How do other countries avoid COVID infections as they loosen international travel restrictions?
For most of America, reopening the economy after COVID-19 means being able to go to a barbershop, a local gym, or restaurant – all relatively mundane activities that happen to involve small crowds of strangers gathering in an enclosed space. But for some major cities, it means much more: a return to hosting large, touristy recreational events, international business conferences, and gubernatorial summits. In terms of public health protocol, the main difference between a barber shop and a major business expo (besides the size of the event, attire of the attendees, and number of TV cameras present) is that businesspeople are often willing to travel far and wide to attend prominent conferences. With this point of contrast comes a moral quandary: should the United States waive its travel restrictions for foreign nationals who want to conduct important commerce?
This sort of policy has precedent in other countries, albeit ones that have far fewer COVID-19 cases per capita than the United States. For example, South Korea gives exemptions to its quarantine requirement for international travelers for “important business, academic, public, or humanitarian purposes.” Meanwhile, several countries, such as Japan, grant exceptions to its travel restrictions for other reasons, commonly to humanitarian aid workers or students. A full comparison on international travel policy between the United States and several other countries is expressed below in Figure 1.
Figure 1: Air travel government protocols enacted in response to COVID-19 among select countries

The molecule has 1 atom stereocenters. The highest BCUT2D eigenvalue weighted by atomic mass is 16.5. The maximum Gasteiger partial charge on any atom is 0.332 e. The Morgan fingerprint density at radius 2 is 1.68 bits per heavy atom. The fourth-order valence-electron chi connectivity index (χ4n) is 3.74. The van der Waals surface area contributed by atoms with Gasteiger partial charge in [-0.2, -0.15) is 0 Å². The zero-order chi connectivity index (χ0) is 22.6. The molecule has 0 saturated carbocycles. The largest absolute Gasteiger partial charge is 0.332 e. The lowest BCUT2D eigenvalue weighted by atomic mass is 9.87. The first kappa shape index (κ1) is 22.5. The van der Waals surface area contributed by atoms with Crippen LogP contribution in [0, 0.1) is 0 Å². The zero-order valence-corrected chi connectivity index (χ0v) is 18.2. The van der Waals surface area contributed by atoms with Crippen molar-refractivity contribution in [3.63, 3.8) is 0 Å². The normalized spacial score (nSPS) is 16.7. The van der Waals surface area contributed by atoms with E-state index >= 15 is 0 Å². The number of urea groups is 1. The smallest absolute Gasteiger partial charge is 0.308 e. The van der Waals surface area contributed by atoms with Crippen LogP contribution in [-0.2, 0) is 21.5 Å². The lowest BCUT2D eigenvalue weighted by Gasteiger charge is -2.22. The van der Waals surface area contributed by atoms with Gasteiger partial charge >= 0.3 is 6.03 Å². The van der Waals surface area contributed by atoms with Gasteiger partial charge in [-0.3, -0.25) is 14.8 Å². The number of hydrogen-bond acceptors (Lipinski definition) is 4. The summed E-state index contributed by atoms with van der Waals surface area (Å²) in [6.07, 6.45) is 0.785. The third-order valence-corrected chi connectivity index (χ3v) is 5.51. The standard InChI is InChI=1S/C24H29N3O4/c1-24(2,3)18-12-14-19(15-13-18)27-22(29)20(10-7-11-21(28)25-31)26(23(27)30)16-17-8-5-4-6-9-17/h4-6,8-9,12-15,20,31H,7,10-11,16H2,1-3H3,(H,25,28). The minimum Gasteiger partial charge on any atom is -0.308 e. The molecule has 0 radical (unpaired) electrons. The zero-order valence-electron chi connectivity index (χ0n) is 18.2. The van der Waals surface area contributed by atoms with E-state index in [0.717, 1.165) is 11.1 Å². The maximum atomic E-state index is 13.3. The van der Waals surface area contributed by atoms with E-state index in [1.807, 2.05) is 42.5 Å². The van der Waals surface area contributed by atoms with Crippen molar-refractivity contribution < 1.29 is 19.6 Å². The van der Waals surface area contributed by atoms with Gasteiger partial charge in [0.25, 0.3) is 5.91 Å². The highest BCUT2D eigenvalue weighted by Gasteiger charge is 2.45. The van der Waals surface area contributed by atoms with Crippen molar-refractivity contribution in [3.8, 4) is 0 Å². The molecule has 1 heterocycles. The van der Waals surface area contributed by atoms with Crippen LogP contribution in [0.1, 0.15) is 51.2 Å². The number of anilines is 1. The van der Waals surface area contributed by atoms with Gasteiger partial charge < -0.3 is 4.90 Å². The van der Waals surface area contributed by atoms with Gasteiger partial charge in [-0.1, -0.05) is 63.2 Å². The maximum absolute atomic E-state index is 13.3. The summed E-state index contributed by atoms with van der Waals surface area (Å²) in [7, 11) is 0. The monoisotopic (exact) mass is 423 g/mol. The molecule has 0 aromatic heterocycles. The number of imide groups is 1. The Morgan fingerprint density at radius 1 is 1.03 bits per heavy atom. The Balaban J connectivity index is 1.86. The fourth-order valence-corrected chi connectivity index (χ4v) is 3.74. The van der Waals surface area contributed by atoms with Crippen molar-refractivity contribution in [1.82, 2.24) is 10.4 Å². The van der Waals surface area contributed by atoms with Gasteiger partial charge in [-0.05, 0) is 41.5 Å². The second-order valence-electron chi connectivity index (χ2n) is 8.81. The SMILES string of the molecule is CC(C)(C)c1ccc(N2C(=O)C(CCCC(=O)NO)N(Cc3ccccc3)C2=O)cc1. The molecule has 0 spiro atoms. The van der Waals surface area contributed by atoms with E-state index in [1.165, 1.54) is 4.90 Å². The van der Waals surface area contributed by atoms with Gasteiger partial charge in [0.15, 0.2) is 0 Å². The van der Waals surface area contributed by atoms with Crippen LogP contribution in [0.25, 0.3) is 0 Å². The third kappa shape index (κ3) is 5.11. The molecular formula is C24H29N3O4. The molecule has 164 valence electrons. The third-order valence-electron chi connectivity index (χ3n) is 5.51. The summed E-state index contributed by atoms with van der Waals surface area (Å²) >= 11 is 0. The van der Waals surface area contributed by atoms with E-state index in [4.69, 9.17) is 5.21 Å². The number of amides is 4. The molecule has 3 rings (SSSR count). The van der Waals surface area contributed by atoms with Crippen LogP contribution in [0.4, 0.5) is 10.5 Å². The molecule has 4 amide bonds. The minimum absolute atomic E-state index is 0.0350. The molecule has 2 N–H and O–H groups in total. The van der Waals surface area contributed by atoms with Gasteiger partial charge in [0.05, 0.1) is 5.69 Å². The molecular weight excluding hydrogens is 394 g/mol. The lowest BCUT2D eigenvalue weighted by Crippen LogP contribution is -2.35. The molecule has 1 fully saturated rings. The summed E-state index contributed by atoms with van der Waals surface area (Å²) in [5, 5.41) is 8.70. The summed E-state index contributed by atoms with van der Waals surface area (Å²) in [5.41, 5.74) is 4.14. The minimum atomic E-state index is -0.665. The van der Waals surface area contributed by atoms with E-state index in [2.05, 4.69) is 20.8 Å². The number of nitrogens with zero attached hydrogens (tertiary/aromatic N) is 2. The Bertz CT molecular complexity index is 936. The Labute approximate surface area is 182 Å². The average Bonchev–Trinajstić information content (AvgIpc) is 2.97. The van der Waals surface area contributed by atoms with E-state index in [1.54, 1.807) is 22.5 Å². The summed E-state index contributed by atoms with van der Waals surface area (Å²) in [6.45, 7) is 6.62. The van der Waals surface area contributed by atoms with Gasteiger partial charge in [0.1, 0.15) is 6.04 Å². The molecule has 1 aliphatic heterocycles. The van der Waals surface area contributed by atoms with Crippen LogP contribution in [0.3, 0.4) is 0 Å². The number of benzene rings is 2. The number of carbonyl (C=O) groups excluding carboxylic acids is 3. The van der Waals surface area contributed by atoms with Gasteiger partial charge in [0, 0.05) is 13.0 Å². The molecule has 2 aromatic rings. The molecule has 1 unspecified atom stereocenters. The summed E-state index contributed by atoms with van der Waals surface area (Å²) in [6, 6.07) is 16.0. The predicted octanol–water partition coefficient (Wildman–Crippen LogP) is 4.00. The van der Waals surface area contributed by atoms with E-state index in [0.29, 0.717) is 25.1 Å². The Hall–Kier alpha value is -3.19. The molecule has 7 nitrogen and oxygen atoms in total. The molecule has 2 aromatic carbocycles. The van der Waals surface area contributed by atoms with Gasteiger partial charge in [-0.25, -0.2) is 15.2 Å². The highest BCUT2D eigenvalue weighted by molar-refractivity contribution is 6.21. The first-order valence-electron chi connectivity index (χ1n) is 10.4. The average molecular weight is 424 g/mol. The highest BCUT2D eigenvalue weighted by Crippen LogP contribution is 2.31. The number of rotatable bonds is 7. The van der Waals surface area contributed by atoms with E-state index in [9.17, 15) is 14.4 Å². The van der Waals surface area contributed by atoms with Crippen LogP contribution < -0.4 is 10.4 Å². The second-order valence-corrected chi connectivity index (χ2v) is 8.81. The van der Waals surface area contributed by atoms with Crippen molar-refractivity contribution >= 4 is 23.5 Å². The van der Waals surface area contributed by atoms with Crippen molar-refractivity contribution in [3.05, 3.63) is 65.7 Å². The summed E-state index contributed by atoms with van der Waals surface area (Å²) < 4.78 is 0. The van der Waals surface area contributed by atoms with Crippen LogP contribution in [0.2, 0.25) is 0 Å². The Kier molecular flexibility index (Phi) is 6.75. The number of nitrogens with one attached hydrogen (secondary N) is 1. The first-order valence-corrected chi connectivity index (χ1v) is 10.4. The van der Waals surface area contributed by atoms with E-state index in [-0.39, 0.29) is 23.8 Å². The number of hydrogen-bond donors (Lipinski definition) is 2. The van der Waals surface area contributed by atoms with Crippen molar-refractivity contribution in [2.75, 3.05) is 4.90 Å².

|Description of Protocol||China||France||Germany||Japan||South Korea||United States|
|All visas issued prior to COVID-19 are invalid||Enacted||Not enacted||Not enacted||Enacted||Only short-term visitor visas are invalid||Only for H-1B, H-2B, J, and L visas, and only if the visa holder is not already in the U.S.|
|Foreign arrivals generally must quarantine for 14 days||Enacted||Only if they refuse to take COVID test||Only if they refuse to take COVID test||Enacted||Enacted||Not enacted|
|Foreign arrivals must obtain a special certificate from an embassy certifying they are healthy enough to travel||Only for certain nationalities||Only for certain nationalities||Unclear||Enacted||Only for certain nationalities||Not enacted|
|All travelers must wear a facial covering while in transit||Enacted||Enacted||In select airports only||Enacted||Enacted||In select airports only|
|COVID-19 tests and/or temperature checks are available at major airports||Not enacted||Enacted, and the tests are often free of charge||Enacted, and the tests are often free of charge||Testing is available in select airports only||Temperature checks are required before boarding||Temperature checks are required before boarding; testing is available in select airports only|
|Travelers are subject to COVID-19 tests during quarantine period||Enacted||Not enacted||Only on a voluntary basis||Enacted||Enacted||Not enacted|
|Notable exceptions to travel ban:||Holders of diplomatic, service, courtesy, or C visas||Diplomats, students, researchers, health professionals||Urgent family or medical reasons, diplomatic missions||Students, humanitarian aid workers||Government officials, transit crews, business visa holders||Foreign diplomats, family members of U.S. citizens|